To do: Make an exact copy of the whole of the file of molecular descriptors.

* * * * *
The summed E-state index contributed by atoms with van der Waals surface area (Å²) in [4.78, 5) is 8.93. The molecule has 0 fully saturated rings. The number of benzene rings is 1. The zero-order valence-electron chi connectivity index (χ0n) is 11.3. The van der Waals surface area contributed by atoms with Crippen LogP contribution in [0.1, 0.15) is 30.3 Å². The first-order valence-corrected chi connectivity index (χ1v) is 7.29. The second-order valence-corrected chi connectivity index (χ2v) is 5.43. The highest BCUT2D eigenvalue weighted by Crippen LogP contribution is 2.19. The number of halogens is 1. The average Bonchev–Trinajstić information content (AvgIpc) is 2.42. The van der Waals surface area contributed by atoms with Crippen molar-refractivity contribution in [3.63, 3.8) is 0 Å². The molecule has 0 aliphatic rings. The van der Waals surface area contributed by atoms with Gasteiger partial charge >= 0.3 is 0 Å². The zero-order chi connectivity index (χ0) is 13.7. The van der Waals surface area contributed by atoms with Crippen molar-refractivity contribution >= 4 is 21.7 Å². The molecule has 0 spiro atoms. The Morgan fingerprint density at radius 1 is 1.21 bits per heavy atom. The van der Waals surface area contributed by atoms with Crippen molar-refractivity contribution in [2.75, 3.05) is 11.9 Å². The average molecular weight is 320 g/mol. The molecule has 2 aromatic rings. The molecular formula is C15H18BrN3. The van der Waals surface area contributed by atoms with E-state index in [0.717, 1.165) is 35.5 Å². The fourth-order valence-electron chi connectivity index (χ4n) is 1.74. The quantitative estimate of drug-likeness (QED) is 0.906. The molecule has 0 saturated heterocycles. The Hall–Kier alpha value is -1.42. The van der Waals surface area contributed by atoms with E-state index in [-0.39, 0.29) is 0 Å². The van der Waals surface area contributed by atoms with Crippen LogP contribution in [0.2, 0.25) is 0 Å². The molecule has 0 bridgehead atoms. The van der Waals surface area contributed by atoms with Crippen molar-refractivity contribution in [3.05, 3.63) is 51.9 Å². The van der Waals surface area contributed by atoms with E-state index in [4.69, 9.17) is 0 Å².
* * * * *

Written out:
The summed E-state index contributed by atoms with van der Waals surface area (Å²) in [4.78, 5) is 8.93. The molecule has 0 fully saturated rings. The number of benzene rings is 1. The zero-order valence-electron chi connectivity index (χ0n) is 11.3. The van der Waals surface area contributed by atoms with Crippen LogP contribution in [0.1, 0.15) is 30.3 Å². The first-order valence-corrected chi connectivity index (χ1v) is 7.29. The second-order valence-corrected chi connectivity index (χ2v) is 5.43. The highest BCUT2D eigenvalue weighted by Crippen LogP contribution is 2.19. The number of halogens is 1. The average Bonchev–Trinajstić information content (AvgIpc) is 2.42. The van der Waals surface area contributed by atoms with Crippen molar-refractivity contribution in [3.63, 3.8) is 0 Å². The molecule has 0 aliphatic rings. The van der Waals surface area contributed by atoms with Gasteiger partial charge >= 0.3 is 0 Å². The zero-order chi connectivity index (χ0) is 13.7. The van der Waals surface area contributed by atoms with Crippen molar-refractivity contribution >= 4 is 21.7 Å². The molecule has 0 spiro atoms. The Morgan fingerprint density at radius 1 is 1.21 bits per heavy atom. The van der Waals surface area contributed by atoms with Crippen molar-refractivity contribution in [2.75, 3.05) is 11.9 Å². The average molecular weight is 320 g/mol. The molecule has 2 aromatic rings. The molecular formula is C15H18BrN3. The van der Waals surface area contributed by atoms with E-state index in [0.717, 1.165) is 35.5 Å². The fourth-order valence-electron chi connectivity index (χ4n) is 1.74. The quantitative estimate of drug-likeness (QED) is 0.906. The molecule has 0 saturated heterocycles. The Hall–Kier alpha value is -1.42. The van der Waals surface area contributed by atoms with E-state index in [-0.39, 0.29) is 0 Å². The van der Waals surface area contributed by atoms with Crippen LogP contribution in [0.2, 0.25) is 0 Å². The molecule has 0 bridgehead atoms. The van der Waals surface area contributed by atoms with Crippen molar-refractivity contribution in [3.05, 3.63) is 51.9 Å². The van der Waals surface area contributed by atoms with E-state index in [4.69, 9.17) is 0 Å².